Ms. DeVos has been among the most vocal critics of the legal prohibitions on parochial school vouchers. In a speech to leaders of religious schools this year, she called the prohibitions — born out of anti-Catholicism — “the last acceptable prejudice” that “should be assigned to the ash heap of history.”
Ms. DeVos has stalled in her efforts to create a $1 billion school voucher program, but after the Trinity decision, she has moved to loosen regulations that exclude religious colleges from participating in federal aid programs.
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In 2017, the Supreme Court ruled it unconstitutional for a religious preschool to be denied access to taxpayer-funded grants for playgrounds. In the case, Trinity Lutheran Church vs. Comer, the court ruled grants could not be withheld solely because of the school's "avowedly religious character." However, Justices Sonia Sotomayor and Ruth Bader Ginsburg dissented, arguing the ruling set a dangerous precedent. Per NPR:

Sotomayor, who attended parochial schools during her childhood, took the unusual step of dissenting orally from the bench. She called the majority opinion "radical," declaring that it "profoundly changes" the relationship between church and state "by holding, for the first time, that the Constitution requires the government to provide public funds directly to a church."
The nation's history, she maintained, guarantees the free exercise of religion, "to choose for ourselves whether to believe and how to worship," without allowing the government to be part of that religious process. "The Court today blinds itself to the outcome this history requires and leads us instead to a place where separation of church and state is a constitutional slogan, not a constitutional commitment."
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When asked about how they feel about the possibility of Brett Kavanaugh sitting on the Supreme Court, leaders within teachers unions specifically point to his support for relaxing restrictions on federal funding. Per the Washington Post:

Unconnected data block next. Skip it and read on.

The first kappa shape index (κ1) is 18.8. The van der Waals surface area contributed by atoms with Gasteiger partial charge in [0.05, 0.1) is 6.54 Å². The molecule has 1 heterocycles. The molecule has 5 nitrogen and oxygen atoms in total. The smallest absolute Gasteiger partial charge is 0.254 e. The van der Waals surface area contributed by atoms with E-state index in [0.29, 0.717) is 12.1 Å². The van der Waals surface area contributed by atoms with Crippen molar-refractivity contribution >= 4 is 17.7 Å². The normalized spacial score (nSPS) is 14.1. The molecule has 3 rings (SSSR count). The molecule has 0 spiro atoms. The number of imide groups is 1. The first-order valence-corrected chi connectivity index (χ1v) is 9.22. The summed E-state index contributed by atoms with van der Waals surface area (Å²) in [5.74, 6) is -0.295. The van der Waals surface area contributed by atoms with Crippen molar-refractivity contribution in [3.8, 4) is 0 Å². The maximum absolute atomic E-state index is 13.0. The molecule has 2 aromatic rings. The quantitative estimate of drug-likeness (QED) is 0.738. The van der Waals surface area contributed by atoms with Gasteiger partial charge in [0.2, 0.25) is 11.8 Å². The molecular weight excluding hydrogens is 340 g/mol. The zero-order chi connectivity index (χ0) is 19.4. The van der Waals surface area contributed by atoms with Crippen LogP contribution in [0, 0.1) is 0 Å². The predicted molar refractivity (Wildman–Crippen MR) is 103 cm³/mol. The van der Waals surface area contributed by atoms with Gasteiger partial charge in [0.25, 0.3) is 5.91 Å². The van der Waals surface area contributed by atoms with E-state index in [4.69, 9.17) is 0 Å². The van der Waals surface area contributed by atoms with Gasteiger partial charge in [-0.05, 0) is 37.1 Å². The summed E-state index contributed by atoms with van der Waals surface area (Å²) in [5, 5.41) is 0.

“Judge Kavanaugh can’t be trusted to protect the interests of students and educators,” said Lily Eskelsen García, president of the National Education Association, the nation’s largest union. Her reasons included the judge’s support for “rulings and legal theories that justify allowing public money being funneled into religious institutions.”
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But supporters for relaxing the restrictions on federal funding argue that what this issue boils down to is what's best for students. Dale Chu writes for the Thomas B. Fordham Institute:

If we’re serious about educational equity, it seems to me that we need to get past religion in schools as a nonstarter. If a private school is effective at helping students become academically proficient, knowledgeable, and self-driven, why does it suddenly become problematic when that same school also includes prayer or religious texts? After all, public schools that teach meditation or character skills are pursuing similar aims in developing students’ emotional intelligence. If a school is effective, regardless of whether it’s public or private, shouldn’t we do everything we can to ensure more kids are in the effective ones?
FINAL RESULTS
Politics
Should religious schools be allowed to receive government money?
#MoreMoneyForSchools
A festive crown for the winner
#SplitChurchAndState